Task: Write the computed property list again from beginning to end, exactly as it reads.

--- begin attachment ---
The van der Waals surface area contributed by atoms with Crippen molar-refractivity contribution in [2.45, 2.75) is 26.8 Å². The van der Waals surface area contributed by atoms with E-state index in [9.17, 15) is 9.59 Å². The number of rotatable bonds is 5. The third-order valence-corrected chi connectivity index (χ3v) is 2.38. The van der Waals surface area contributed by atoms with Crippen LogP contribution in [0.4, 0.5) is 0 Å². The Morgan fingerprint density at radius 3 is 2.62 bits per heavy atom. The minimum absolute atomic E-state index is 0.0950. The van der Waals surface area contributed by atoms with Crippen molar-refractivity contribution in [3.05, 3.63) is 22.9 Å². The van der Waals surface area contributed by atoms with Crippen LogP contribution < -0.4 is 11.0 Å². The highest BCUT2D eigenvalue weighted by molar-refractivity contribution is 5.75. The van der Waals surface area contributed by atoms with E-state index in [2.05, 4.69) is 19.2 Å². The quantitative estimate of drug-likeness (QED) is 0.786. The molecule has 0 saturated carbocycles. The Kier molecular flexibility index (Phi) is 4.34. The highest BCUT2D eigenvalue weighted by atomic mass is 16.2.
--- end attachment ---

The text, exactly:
The van der Waals surface area contributed by atoms with Crippen molar-refractivity contribution in [2.45, 2.75) is 26.8 Å². The van der Waals surface area contributed by atoms with E-state index in [9.17, 15) is 9.59 Å². The number of rotatable bonds is 5. The third-order valence-corrected chi connectivity index (χ3v) is 2.38. The van der Waals surface area contributed by atoms with Crippen LogP contribution in [0.4, 0.5) is 0 Å². The Morgan fingerprint density at radius 3 is 2.62 bits per heavy atom. The minimum absolute atomic E-state index is 0.0950. The van der Waals surface area contributed by atoms with Crippen molar-refractivity contribution in [3.05, 3.63) is 22.9 Å². The van der Waals surface area contributed by atoms with Crippen LogP contribution < -0.4 is 11.0 Å². The highest BCUT2D eigenvalue weighted by molar-refractivity contribution is 5.75. The van der Waals surface area contributed by atoms with E-state index in [2.05, 4.69) is 19.2 Å². The quantitative estimate of drug-likeness (QED) is 0.786. The molecule has 0 saturated carbocycles. The Kier molecular flexibility index (Phi) is 4.34. The highest BCUT2D eigenvalue weighted by atomic mass is 16.2.